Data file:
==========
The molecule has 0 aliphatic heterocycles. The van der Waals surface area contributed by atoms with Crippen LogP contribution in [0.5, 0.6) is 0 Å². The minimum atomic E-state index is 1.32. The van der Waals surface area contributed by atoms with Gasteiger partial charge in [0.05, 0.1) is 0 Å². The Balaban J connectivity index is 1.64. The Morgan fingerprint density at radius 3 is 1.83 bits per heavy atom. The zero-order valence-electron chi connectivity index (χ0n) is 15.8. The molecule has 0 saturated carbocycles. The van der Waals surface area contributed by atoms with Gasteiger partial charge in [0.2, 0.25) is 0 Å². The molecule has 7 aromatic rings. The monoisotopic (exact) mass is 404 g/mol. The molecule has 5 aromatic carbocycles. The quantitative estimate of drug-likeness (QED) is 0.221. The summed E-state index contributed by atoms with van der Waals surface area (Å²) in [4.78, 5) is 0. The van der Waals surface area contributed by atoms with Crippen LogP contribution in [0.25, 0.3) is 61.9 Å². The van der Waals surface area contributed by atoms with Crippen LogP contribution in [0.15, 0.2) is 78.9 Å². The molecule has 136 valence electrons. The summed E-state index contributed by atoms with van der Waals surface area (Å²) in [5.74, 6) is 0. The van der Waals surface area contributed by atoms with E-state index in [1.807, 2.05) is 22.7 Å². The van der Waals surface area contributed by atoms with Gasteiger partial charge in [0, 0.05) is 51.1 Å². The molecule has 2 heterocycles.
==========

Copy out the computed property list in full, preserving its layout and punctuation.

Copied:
The molecule has 0 aliphatic heterocycles. The van der Waals surface area contributed by atoms with Crippen LogP contribution in [0.5, 0.6) is 0 Å². The minimum atomic E-state index is 1.32. The van der Waals surface area contributed by atoms with Gasteiger partial charge in [0.05, 0.1) is 0 Å². The Balaban J connectivity index is 1.64. The Morgan fingerprint density at radius 3 is 1.83 bits per heavy atom. The zero-order valence-electron chi connectivity index (χ0n) is 15.8. The molecule has 0 saturated carbocycles. The van der Waals surface area contributed by atoms with Gasteiger partial charge in [0.2, 0.25) is 0 Å². The molecule has 7 aromatic rings. The monoisotopic (exact) mass is 404 g/mol. The molecule has 5 aromatic carbocycles. The quantitative estimate of drug-likeness (QED) is 0.221. The summed E-state index contributed by atoms with van der Waals surface area (Å²) in [4.78, 5) is 0. The van der Waals surface area contributed by atoms with Crippen LogP contribution in [0.25, 0.3) is 61.9 Å². The van der Waals surface area contributed by atoms with Crippen LogP contribution in [0.15, 0.2) is 78.9 Å². The molecule has 136 valence electrons. The summed E-state index contributed by atoms with van der Waals surface area (Å²) in [5.74, 6) is 0. The van der Waals surface area contributed by atoms with E-state index in [1.807, 2.05) is 22.7 Å². The van der Waals surface area contributed by atoms with Gasteiger partial charge in [0, 0.05) is 51.1 Å². The molecule has 2 heterocycles.